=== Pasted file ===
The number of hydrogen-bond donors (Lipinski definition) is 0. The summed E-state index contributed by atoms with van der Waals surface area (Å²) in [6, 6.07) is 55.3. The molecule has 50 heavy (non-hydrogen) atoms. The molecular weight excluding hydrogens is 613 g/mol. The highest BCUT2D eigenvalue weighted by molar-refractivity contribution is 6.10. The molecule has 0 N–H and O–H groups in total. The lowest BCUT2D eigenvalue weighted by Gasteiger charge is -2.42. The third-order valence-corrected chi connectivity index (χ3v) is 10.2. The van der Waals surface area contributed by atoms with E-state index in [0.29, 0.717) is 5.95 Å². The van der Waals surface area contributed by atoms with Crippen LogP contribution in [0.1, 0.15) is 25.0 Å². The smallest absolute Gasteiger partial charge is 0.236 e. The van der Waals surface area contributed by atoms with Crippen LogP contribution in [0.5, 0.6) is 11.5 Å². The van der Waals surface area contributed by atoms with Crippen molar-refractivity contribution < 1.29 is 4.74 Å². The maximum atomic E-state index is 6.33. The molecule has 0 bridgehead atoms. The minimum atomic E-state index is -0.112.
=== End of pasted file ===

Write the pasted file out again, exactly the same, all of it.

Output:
The number of hydrogen-bond donors (Lipinski definition) is 0. The summed E-state index contributed by atoms with van der Waals surface area (Å²) in [6, 6.07) is 55.3. The molecule has 50 heavy (non-hydrogen) atoms. The molecular weight excluding hydrogens is 613 g/mol. The highest BCUT2D eigenvalue weighted by molar-refractivity contribution is 6.10. The molecule has 0 N–H and O–H groups in total. The lowest BCUT2D eigenvalue weighted by Gasteiger charge is -2.42. The third-order valence-corrected chi connectivity index (χ3v) is 10.2. The van der Waals surface area contributed by atoms with E-state index in [0.29, 0.717) is 5.95 Å². The van der Waals surface area contributed by atoms with Crippen LogP contribution in [0.1, 0.15) is 25.0 Å². The smallest absolute Gasteiger partial charge is 0.236 e. The van der Waals surface area contributed by atoms with Crippen LogP contribution in [0.5, 0.6) is 11.5 Å². The van der Waals surface area contributed by atoms with Crippen molar-refractivity contribution < 1.29 is 4.74 Å². The maximum atomic E-state index is 6.33. The molecule has 0 bridgehead atoms. The minimum atomic E-state index is -0.112.